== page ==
The south-east corner of Queensland (the Brisbane, Gold Coast, Sunshine Coast and West Moreton SDs) experienced an increase of 330,600 people between June 2001 and June 2006, accounting for 72% of Queensland's growth for the period. This was a larger increase than that of the five-year period to June 2001, which saw an increase in population of 236,400 people.


Reflecting this growth, the proportion of the Queensland population living in the south-east region has continued to increase steadily, from 64% in June 1996 to 65% in June 2001, and then to 66% in June 2006.


During the five years to June 2006, the Gold Coast and Sunshine Coast SDs continued to grow strongly, increasing by 85,500 people (at an average rate of 3.7% per year) and 48,000 people (3.6% per year) respectively. These rates surpassed the growth recorded in the previous five-year period, when the Gold Coast and Sunshine Coast SDs increased at an average rate of 3.5% and 3.3% per year respectively. The Gold Coast and Sunshine Coast growth rates for the five years to June 2006 were the highest of all SDs in Australia.


The population of Brisbane SD increased by 191,300 people over the five years to June 2006, at an average rate of 2.2% per year. This average annual growth rate was greater than that of the previous five-year period, which was 1.7%. An estimated 1.82 million people lived in Brisbane SD at June 2006, representing 44.5% of Queensland's population, similar to the proportion at June 2001 (44.9%).


Population increases in south-east Queensland - in detail

All of the LGAs within south-east Queensland experienced population growth. The two most populous LGAs in Queensland, Brisbane (C) and Gold Coast (C), experienced the largest population increases in Queensland and Australia from June 1996 to June 2001, and June 2001 to June 2006. During the five years to June 2006 the population of Brisbane (C) increased by 95,500 people (at an average rate of 2.0% per year) while Gold Coast (C) increased by 83,700 people (or 3.7% per year) to surpass the population milestone of half a million people.


People moving into new and growing housing estates, particularly in the south, accounted for the largest increases within the Brisbane (C) LGA. The population of the southern SLA of Parkinson-Drewvale nearly doubled during the five years to June 2006, from 6,300 to 12,200 (an overall increase of 5,900 people at an average rate of 14.1% per year). The nearby SLA of Doolandella-Forest Lake also experienced large growth (up 3,800 people). Other areas to record large population increases were Wakerley in the east (up 2,400 people), Kuraby in the south (up 2,200 people) and the south-western SLAs of Seventeen Mile Rocks and Ellen Grove, which both increased by 2,000 people.


The construction and occupancy of new apartment developments resulted in high levels of growth in a number of inner Brisbane SLAs, five of which experienced growth of 2,000 people or more. These included City - Remainder (up 2,800 in the five years to 2006, at an average growth rate of 20.3% per year), Fortitude Valley (up 2,500 people, or 12.5% per year), Newstead and Toowong, which both increased by 2,300 people (12.4% and 3.2% per year, respectively) and Spring Hill, with a population increase of 2,000 (or 9.4% per year). Other central Brisbane SLAs to experience population increases of over 1,000 people since June 2001 were City - Inner, Kangaroo Point, South Brisbane and New Farm.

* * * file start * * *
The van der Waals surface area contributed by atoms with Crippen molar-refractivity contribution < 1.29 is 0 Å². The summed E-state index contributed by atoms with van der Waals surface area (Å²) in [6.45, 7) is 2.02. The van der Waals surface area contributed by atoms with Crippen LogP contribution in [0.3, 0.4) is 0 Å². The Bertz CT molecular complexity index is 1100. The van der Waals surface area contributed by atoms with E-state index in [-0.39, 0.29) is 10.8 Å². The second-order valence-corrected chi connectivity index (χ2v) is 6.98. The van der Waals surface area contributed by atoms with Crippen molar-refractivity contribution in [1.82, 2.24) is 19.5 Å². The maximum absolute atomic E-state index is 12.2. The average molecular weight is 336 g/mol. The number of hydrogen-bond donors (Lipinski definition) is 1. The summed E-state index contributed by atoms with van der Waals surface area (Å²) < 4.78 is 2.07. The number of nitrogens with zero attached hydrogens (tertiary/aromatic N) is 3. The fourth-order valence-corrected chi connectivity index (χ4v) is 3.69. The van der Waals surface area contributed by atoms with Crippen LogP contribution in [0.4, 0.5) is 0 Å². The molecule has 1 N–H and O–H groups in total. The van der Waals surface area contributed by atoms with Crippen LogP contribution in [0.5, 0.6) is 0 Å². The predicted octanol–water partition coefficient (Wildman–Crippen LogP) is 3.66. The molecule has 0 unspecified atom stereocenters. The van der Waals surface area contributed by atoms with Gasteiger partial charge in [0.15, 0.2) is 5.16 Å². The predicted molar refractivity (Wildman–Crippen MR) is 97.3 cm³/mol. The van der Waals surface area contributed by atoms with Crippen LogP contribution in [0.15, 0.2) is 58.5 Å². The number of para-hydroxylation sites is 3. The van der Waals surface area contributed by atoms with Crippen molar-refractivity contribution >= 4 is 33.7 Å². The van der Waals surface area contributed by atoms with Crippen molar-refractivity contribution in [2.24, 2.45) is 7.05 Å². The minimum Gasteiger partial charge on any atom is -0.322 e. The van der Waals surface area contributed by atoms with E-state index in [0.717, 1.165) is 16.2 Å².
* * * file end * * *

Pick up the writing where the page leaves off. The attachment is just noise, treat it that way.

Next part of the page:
Of the remaining LGAs in the Brisbane SD, three experienced an increase of greater than 15,000 people. Pine Rivers (S) and Caboolture (S) recorded population increases of 22,600 and 21,000 respectively (representing 3.4% growth per year each), while Ipswich (C) grew by 17,000 (or 2.5% per year). This reflects the new and expanding housing estates in these areas.


Within Gold Coast (C) the largest population increases for the period from June 2001 to June 2006 were also recorded in SLAs with new and expanding housing estates. Since June 2001, the populations of both Kingsholme-Upper Coomera in the north and nearby Pacific Pines-Gaven more than doubled. Kingsholme-Upper Coomera increased by 7,900 people, representing an average annual growth rate of 15.3%. Pacific Pines-Gaven grew by 6,600 people, with an average annual growth rate (17.7%) the highest of all SLAs in the Gold Coast (C) LGA.


The coastal LGAs of Maroochy (S) and Caloundra (C) in Sunshine Coast SD also recorded substantial growth from June 2001 to June 2006. Maroochy (S) increased by 25,500 people (at an average rate of 3.7% per year) while Caloundra (C) increased by 17,000 (4.1% per year).


The largest population increase in the West Moreton SD occurred in the LGA of Laidley (S), which grew by 2,200 people during the five years to June 2006, or 3.2% per year.


POPULATION GROWTH IN THE REMAINDER OF QUEENSLAND

Six of the nine SDs outside south-east Queensland recorded population growth at rates higher than in the previous five-year period. Continuing the trend from 1996 to 2001, Wide Bay-Burnett and Far North SDs had the largest growth of all SDs in the remainder of Queensland, recording respective increases of 32,800 people (2.6% per year) and 23,400 people (2.0% per year). Mackay SD also recorded strong growth of 22,300 people during the five years to June 2006, at an average annual growth rate of 3.1%, which was the fastest annual average growth rate among the Queensland SDs outside of south-east Queensland.


Of the growth that occurred outside south-east Queensland, nearly half was accounted for by five coastal LGAs. Cairns (C) in Far North SD increased by 18,900 people (3.0% on average per year) and Mackay (C) increased by 14,300 people (3.5% per year). Hervey Bay (C) recorded a growth of 11,800 people (4.9% per year), while the adjacent cities of Thuringowa (C) and Townsville (C) in Northern SD increased by 10,200 and 10,000 people, respectively.